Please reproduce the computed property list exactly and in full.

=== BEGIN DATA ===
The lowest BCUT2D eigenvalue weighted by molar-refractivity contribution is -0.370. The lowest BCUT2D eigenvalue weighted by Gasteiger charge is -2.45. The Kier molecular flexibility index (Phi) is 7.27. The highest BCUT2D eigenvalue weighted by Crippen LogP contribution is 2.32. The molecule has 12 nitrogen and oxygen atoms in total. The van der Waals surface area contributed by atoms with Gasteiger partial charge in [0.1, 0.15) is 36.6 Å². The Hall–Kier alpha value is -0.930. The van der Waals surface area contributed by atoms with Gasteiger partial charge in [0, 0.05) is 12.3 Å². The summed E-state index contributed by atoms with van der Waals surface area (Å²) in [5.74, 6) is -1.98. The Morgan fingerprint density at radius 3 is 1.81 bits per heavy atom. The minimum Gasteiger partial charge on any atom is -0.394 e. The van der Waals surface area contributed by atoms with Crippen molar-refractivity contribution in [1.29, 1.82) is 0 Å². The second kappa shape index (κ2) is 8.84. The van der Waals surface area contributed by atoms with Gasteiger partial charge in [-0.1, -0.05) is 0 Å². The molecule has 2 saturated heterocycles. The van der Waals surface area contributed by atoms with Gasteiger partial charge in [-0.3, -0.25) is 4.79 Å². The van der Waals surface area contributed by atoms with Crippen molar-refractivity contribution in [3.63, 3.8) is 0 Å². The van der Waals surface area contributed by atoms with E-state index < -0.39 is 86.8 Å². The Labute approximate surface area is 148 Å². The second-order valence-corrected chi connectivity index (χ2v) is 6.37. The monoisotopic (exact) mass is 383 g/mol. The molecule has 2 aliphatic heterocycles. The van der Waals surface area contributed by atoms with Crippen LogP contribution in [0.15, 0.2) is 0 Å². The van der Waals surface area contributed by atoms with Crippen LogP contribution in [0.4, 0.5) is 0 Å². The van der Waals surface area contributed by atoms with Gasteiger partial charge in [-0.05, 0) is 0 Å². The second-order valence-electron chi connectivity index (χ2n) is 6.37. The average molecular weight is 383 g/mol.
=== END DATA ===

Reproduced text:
The lowest BCUT2D eigenvalue weighted by molar-refractivity contribution is -0.370. The lowest BCUT2D eigenvalue weighted by Gasteiger charge is -2.45. The Kier molecular flexibility index (Phi) is 7.27. The highest BCUT2D eigenvalue weighted by Crippen LogP contribution is 2.32. The molecule has 12 nitrogen and oxygen atoms in total. The van der Waals surface area contributed by atoms with Gasteiger partial charge in [0.1, 0.15) is 36.6 Å². The Hall–Kier alpha value is -0.930. The van der Waals surface area contributed by atoms with Gasteiger partial charge in [0, 0.05) is 12.3 Å². The summed E-state index contributed by atoms with van der Waals surface area (Å²) in [5.74, 6) is -1.98. The Morgan fingerprint density at radius 3 is 1.81 bits per heavy atom. The minimum Gasteiger partial charge on any atom is -0.394 e. The van der Waals surface area contributed by atoms with Crippen molar-refractivity contribution in [1.29, 1.82) is 0 Å². The second kappa shape index (κ2) is 8.84. The van der Waals surface area contributed by atoms with Gasteiger partial charge in [-0.1, -0.05) is 0 Å². The molecule has 2 saturated heterocycles. The van der Waals surface area contributed by atoms with Gasteiger partial charge in [-0.3, -0.25) is 4.79 Å². The van der Waals surface area contributed by atoms with Crippen molar-refractivity contribution in [3.63, 3.8) is 0 Å². The van der Waals surface area contributed by atoms with E-state index < -0.39 is 86.8 Å². The Labute approximate surface area is 148 Å². The second-order valence-corrected chi connectivity index (χ2v) is 6.37. The monoisotopic (exact) mass is 383 g/mol. The molecule has 2 aliphatic heterocycles. The van der Waals surface area contributed by atoms with Crippen LogP contribution in [0.15, 0.2) is 0 Å². The van der Waals surface area contributed by atoms with Crippen LogP contribution in [0.4, 0.5) is 0 Å². The van der Waals surface area contributed by atoms with Gasteiger partial charge in [-0.05, 0) is 0 Å². The second-order valence-electron chi connectivity index (χ2n) is 6.37. The average molecular weight is 383 g/mol.